I mentioned last week that I continued to seek out Thor stories in anticipation of the release of the movie, and one of the best that I’ve read wound up being in an innocuous place – Avengers Prime. Oh sure, Thor is one of the main Avengers, and half the point of these Marvel movies is to prepare for the Avengers movie next summer – but at the same time, I had no idea how focused this story would be on the Asgardian god.
The Siege of Asgard has ended, and though the Avengers won the battle, the city that is the realm of the Norse gods has fallen to ruin. The bridge that connects the 9 realms (including Midgard or Earth) is damaged, and there’s no telling what sorts of havoc might be occurring. Thor has an immense amount of pressure piled upon him in the wake of this disaster, and only adding to his troubles is the fact that his two best friends, Tony Stark (or Iron Man) and Steve Rodgers (the former Captain America), have not yet buried the hatchet from the superhero Civil War they fought on opposite sides of just a short time ago.
But when they go to investigate the collapsed bridge for themselves, all three are transported away to another unknown realm – a kind of blending or merging of what had once been separate distinct realms. It is here that Hela, the goddess of death, is plotting the final demise of Thor – and her own rise in his wake as ruler of a new realm of her own creation. Thor, Iron Man, and Captain America have been separated across this strange landscape where the dead rise up to fight and nothing may be as it seems. They’ll each have to forge alliances with unknown potential allies, hoping to find each other again in time to destroy this new world before it takes over the one they left behind. But there are some allies who might not want to see this new world destroyed…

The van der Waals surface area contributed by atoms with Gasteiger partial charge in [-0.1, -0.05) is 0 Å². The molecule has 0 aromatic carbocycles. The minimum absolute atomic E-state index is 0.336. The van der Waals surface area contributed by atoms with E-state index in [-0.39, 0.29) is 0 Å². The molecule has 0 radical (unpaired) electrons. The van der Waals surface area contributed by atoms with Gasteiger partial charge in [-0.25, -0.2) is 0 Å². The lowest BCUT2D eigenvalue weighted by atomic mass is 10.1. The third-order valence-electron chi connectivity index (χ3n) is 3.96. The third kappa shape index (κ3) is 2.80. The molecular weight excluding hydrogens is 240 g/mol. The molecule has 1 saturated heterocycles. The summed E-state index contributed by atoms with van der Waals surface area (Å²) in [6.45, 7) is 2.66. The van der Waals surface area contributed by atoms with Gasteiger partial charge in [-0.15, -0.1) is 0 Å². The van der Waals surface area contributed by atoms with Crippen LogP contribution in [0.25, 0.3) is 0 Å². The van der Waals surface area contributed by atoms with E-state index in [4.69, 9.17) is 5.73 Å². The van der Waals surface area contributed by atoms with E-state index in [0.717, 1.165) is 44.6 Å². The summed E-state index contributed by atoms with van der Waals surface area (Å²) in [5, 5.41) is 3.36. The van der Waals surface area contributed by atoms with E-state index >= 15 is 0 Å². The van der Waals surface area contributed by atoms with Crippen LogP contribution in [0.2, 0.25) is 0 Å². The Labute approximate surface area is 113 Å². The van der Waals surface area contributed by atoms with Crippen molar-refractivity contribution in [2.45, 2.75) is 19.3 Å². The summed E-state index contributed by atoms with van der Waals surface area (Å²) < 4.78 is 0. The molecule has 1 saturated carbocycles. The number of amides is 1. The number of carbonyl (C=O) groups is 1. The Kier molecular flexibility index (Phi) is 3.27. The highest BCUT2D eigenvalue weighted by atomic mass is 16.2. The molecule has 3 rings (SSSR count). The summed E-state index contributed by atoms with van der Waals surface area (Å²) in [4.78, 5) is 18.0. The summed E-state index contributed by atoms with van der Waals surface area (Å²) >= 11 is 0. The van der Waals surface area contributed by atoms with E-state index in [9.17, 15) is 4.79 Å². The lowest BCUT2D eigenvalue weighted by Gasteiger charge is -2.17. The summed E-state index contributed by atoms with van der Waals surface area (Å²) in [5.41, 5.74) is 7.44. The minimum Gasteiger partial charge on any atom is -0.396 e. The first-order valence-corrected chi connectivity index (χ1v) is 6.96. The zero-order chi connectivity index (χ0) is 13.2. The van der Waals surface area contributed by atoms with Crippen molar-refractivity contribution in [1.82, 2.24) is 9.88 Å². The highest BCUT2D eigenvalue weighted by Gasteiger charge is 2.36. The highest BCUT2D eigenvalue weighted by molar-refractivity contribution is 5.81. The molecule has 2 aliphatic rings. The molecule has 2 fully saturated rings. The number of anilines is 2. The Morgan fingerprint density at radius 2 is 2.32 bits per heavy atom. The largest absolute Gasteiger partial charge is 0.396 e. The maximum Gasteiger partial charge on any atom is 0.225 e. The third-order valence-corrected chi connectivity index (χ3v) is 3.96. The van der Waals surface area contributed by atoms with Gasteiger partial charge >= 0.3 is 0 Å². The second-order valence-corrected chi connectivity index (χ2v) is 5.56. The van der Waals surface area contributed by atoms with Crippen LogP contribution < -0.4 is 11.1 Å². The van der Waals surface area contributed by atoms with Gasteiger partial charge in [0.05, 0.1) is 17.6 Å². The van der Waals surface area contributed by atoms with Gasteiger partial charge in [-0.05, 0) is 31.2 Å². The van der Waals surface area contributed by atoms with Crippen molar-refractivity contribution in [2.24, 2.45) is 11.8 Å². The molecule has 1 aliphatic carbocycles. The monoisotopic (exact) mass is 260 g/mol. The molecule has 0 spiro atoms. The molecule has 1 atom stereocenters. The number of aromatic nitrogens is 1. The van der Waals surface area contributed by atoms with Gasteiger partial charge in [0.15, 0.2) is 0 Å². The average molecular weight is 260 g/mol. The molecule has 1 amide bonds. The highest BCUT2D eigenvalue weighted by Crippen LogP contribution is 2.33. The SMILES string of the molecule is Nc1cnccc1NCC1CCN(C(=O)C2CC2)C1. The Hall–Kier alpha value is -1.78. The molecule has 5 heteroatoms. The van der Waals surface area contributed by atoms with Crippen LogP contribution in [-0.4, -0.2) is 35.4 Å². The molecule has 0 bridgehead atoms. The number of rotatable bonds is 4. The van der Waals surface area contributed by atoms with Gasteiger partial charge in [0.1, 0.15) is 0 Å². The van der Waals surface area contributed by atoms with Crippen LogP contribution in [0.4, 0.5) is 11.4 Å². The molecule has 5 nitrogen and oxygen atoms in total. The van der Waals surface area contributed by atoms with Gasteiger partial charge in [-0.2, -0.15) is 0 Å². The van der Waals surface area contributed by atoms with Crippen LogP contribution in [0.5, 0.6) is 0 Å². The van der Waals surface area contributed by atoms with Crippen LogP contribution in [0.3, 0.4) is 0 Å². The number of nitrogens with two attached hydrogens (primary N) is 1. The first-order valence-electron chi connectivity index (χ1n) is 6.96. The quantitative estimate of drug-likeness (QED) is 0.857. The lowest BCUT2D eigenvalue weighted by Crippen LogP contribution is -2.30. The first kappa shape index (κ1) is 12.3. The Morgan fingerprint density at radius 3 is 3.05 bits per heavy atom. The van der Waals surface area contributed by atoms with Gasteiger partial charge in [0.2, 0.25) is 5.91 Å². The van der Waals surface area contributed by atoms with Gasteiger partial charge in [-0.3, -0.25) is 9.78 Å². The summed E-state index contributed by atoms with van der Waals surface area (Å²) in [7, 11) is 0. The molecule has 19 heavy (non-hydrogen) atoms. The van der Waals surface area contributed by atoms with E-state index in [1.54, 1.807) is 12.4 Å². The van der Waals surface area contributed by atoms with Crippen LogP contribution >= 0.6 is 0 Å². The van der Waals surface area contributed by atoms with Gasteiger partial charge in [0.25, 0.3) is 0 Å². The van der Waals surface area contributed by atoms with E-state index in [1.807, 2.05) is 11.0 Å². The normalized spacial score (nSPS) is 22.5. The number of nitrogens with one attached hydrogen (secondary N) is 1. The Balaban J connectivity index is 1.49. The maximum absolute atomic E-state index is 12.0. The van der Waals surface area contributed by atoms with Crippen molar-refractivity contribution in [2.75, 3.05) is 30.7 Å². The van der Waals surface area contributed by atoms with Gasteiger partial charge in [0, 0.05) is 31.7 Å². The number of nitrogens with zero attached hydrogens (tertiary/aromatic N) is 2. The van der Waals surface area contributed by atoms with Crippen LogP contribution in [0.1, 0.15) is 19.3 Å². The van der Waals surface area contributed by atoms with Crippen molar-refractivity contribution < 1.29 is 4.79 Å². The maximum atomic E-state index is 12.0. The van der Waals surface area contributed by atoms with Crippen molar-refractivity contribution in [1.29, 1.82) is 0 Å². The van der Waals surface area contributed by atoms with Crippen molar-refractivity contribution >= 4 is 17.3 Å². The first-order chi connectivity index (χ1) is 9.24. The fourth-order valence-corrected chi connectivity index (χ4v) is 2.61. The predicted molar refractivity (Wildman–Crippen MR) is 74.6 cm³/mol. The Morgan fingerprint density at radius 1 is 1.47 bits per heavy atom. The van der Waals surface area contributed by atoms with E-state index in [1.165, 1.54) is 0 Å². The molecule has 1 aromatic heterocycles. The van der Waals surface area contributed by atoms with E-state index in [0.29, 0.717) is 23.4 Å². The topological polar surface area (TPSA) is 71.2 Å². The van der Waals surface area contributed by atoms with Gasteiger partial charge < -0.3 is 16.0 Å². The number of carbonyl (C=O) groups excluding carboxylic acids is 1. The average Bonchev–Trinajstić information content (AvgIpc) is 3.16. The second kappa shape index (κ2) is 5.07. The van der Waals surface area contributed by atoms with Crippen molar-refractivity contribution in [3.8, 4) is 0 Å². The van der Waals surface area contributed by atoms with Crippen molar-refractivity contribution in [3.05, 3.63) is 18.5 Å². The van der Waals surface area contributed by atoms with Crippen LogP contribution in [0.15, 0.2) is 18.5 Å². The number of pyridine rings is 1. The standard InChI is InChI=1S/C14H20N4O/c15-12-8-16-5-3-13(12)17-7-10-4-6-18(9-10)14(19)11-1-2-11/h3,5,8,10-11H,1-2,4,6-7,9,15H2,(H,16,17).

There are lots of things to like about this story, and very little of detriment. On the negative side, this is a story that’s been building for quite some time, between the references to Marvel’s Civil War and Siege events, it is helpful if you’re familiar with those stories. At the same time, the story does its best to get the reader up to speed quickly, and at its heart this is really a story about reconciliation between friends – and a fantasy-style beat-down. As I said at the beginning, this is really a Thor story, with the trappings of his corner of the Marvel Universe; gods and goddesses, mythical creatures and spells, armor and bladed weapons. I loved seeing how Captain America and Iron Man wound up reflecting both their well-known costumes as well as injecting them with a medieval flavor through the course of the story.
And part of the reason it all works so well is because of the art of Alan Davis. I make no apologies for being a big fan of his work, despite the fact that some of his women wind up appearing much alike (I’m looking at you Megan and Enchantress). He is at least half the reason I sought out this book, and perhaps judging from what you see here you’ll agree. But the story is also one that I’ve been looking forward to for some time, as the epilogue of sorts to these other big Marvel events. What I didn’t expect however was such a good Thor story out of Avengers Prime – this is the kind of thing people looking for something to read after the Thor movie should seek out. I’m glad I did.